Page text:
The November Campaign Began This Week For Napoleon And Duggan

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The general-election campaign for mayor of Detroit basically began this week with back-to-back appearances by Benny Napoleon (Wednesday) and Mike Duggan (Tuesday). 

And judging by the performances, the differences between the two finalists are vast. Detroiters clearly are going to be faced with an unambiguous choice Nov. 5, even though the mayoral election this year is clouded by the presence of Emergency Manager Kevyn Orr and Detroit's bankruptcy case.

Napoleon, the Wayne County Sheriff, announced his appearance at Fellowship Chapel on W. Outer Drive Wednesday afternoon after Duggan, the former CEO of the Detroit Medical Center, had scheduled a presentation of his neighborhood redevelopment strategy for Tuesday.

Among Napoleon’s themes Wednesday was the idea that 40 years of investment and tax breaks for businesses downtown have resulted in a resurgent Central Business District but struggling neighborhoods across the rest of Detroit.

“We have attempted to rebuild Detroit from a corporate and visitors’ perspective and have left our neighborhoods to fend for themselves,” Napoleon said, speaking to about 50 community leaders and clergy, including a giant in the Detroit religious community, the Rev. Charles Adams of Hartford Memorial Baptist Church.

Napoleon acknowledged the strategy has produced jobs downtown, but, he said, “These jobs are going to people who have never lived in this city and who are not moving into any of our core neighborhoods, unless you live in Corktown, Midtown or downtown.”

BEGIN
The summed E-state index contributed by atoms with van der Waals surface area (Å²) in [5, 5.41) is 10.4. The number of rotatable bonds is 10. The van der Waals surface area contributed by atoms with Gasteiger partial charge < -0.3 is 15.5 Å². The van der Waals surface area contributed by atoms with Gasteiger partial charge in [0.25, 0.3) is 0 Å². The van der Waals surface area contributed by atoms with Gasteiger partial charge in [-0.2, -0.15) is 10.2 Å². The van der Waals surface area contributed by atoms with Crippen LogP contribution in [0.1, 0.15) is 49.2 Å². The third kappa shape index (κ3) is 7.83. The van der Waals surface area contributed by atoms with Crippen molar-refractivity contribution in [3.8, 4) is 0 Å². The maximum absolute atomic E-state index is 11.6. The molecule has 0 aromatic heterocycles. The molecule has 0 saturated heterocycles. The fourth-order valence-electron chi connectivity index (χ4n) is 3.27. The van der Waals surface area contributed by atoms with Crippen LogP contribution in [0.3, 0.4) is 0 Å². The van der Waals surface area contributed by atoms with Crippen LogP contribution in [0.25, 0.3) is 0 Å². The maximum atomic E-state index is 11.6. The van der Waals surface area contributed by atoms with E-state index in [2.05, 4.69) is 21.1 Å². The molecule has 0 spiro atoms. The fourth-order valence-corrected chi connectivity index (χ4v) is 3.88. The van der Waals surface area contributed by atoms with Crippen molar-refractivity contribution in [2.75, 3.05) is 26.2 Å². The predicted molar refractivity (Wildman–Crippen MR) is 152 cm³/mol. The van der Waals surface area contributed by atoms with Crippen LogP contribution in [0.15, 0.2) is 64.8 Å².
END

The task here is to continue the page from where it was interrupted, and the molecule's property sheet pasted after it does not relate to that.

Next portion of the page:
He added: “These CEOS and senior VPs do not live in Detroit. None of them live Detroit’s neighborhood experience. Their Detroit experience begins and ends with how well downtown is doing. This is not a criticism. This is a just a reality.”

Yet Napoleon’s stand against the downtown-centric policy of the past few mayors is criticism, and it is

criticism that has been an undercurrent of Detroit politics since the early 1980s, when, among others, the late Mel Ravitz, a longtime city councilman and a Wayne State University sociology professor, argued Detroit should be spending money on improving its bus fleet and police force rather than leveling the Poletown neighborhood for an auto assembly plant and giving General Motors huge tax breaks.

Napoleon noted, accurately, that Duggan received large campaign donations from the corporate leaders downtown.

And the sheriff stressed that when he stands up for neighborhoods and knocks the emphasis on downtown development he is not race-baiting, because Detroit’s neighborhoods are home to a diverse population.

That might be more truthiness than truth. While Napoleon is correct that some leaders confuse the growing health of downtown with the well-being of Detroit as a whole, it is also fair to interpret his comments as a divisive dog whistle because Detroit’s corporate leaders are overwhelmingly white, and many of the newcomers in downtown neighborhoods are white, and most of the residents of Detroit’s outer neighborhoods are black.

Napoleon’s message resonates with Detroiters who feel aggrieved that the city, with the state-appointed Orr, is being run by outsiders and beholden to a federal bankruptcy judge. Napoleon does not believe the emergency manager was legally put in place.